BY 1753 the Chesterfield Meeting House at Crosswicks needed enlargement to care for the "Women's Meeting." A 16-foot addition was thereupon authorized. Among Friends it had been customary for the men and women to sit in separate sections of the meeting houses on Sundays and to meet entirely separately for the transaction of business, committees from each sex arranging the details of questions involving the meeting as a whole.

This, perhaps, was the first recognition of woman suffrage in America and of her status as an individual apart from her husband.

The first woman to be recognized as a minister and elder of the Chesterfield Meeting was Margaret Porter, who was so named in 1760.




A resumption of military activities by the Colony in 1756 brought a recurrence of disownments for participation by Friends. Joseph Thorne, Aaron Quickes, Francis Key, Marmaduke Bunting, John Schooley, John Shrieve, and Daniel Shrieve were youths who suffered this fate. Samuel Farnsworth was disowned for challenging a squad of soldiers near Bordentown to fight, by which it would appear that Farnsworth must have been a mighty man of valor, akin to one of Dumas' fire-eaters.

Two members of the Stockton family of Princeton suffered disownment in 1758. Amy Stockton had married her cousin contrary to rule and was disowned in April. The following month Daniel Stockton was found guilty of military service and of marrying outside of the meeting. Benjamin Thorn and Clement Rockhill were "dealt with" for military service. In July Abigail Schooley was disowned for the heinous offense of visiting her husband in a military camp. November brought the disownment of John Thorne for teaching the elements of military drill to William Black and Benjamin Field. December brought disownment to Joseph Bunting for training Francis Borden and Samuel Allen in military principles.

The following year brought more disownments to the Stockton family when Samuel was read out of meeting for fighting, militarism and marrying contrary to discipline.

With clouds of the Revolutionary War darkening the horizon the Friends were whirled irresistibly into dissension. Many of the younger men were sympathetic towards the cause of the Colonies. Their elders, in common with a large proportion of the more substantial citizens, abhorred the idea of a revolution which involved a bloody war fought at their doorsteps with a traditionally invincible mother country. Moreover, the conscientious members of the Society were convinced beyond any chance of conversion that war on any pretext was an inexcusable offense against the Almighty.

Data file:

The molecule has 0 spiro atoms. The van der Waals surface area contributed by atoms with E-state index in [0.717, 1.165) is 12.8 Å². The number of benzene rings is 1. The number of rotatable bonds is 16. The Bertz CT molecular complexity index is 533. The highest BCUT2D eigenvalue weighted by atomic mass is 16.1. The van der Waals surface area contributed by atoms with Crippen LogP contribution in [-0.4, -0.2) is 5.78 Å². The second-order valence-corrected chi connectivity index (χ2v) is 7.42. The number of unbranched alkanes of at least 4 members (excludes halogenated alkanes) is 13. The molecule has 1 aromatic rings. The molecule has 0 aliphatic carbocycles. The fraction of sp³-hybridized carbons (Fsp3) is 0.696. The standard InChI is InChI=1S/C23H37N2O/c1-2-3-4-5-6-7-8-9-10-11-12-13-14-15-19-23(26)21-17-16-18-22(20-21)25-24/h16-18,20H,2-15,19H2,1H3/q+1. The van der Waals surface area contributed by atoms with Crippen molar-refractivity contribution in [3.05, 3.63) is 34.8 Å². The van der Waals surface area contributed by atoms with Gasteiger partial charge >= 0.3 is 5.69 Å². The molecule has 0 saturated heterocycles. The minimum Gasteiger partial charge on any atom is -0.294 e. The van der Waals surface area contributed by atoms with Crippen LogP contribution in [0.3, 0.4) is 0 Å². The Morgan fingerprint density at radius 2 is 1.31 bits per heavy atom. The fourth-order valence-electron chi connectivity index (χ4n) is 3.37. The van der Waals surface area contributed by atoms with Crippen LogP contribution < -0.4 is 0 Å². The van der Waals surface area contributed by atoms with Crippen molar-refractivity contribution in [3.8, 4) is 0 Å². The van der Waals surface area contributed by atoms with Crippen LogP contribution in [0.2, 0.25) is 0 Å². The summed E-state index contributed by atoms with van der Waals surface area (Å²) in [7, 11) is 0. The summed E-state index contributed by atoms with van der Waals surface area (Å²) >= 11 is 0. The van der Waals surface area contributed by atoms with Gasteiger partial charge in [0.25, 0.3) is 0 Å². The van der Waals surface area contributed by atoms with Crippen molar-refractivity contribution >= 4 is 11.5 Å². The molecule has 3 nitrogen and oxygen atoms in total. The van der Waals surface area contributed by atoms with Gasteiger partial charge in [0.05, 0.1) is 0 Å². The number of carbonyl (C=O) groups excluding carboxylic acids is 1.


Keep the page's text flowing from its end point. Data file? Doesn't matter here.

It thus came about that the Society took a firm stand against participation. Disownments for military activities were redoubled, the penalty being invoked against active Tories or patriots. Only a public confession of error before the meeting could excuse members embroiled on either side.

Not all of the "disowned" Quakers were patriots, Many of them, perhaps the larger number, were loyalists. They came of prosperous families who were satisfied with the established order and who looked upon the Revolution as "Rabbleism," as did many members of the propertied classes in other Colonies. And thus as loyalists, they hastened to join the British Army in Canada.

But the Revolution was the beginning of a steady decline in the membership of the Society of Friends. Meetings ceased to grow and many of the old places of worship had to be "laid down."

Many Quakers salved their consciences and the demands of the meeting by submitting more or less cheerfully to levies on their properties imposed by the new government for failure to take the oath of allegiance. Stacy Potts, who led in the searching out of military offenders, was himself fined 100 pounds and submitted to seizure of goods to that value by the sheriff.




Following the Revolution the Society resumed its campaign for the abolition of slavery, a campaign which helped to foment another and equally terrible war. But before that campaign had borne fruit another crisis within the body had to be faced. This was the famous doctrinal controversy precipitated by the preaching of Elias Hicks of New York, one of the itinerant preachers who travelled from meeting to meeting.

In 1827 this controversy reached the breaking point. Separation took place in a number of meetings, among them the Chesterfield Meeting. In Trenton the meeting house was retained by the "Hicksites." In Stony Brook, on the contrary, the Orthodox succeeded in the legal maneuvering which retained ownership for them. A famous lawsuit resulted,' one which has set precedents cited to this very day in the courts of New Jersey and other States.


I See under "Famous Cases Tried in Trenton," Hendrickson vs. DeCow, in Chap. XII, below.


In 1873 the Hicksite Friends of Trenton enlarged the original meeting house at Hanover and Montgomery Streets and changed its aspect considerably. Some of the original walls built in 1738-39 are incorporated in the present structure.

It is noteworthy that three Signers of the Declaration of Independence were members of families associated with the Chesterfield Meeting. These were George Clymer of Morrisville, whose body is buried in the Hanover Street Meeting House yard, Richard Stockton of Princeton and Joseph Hewes of North Carolina.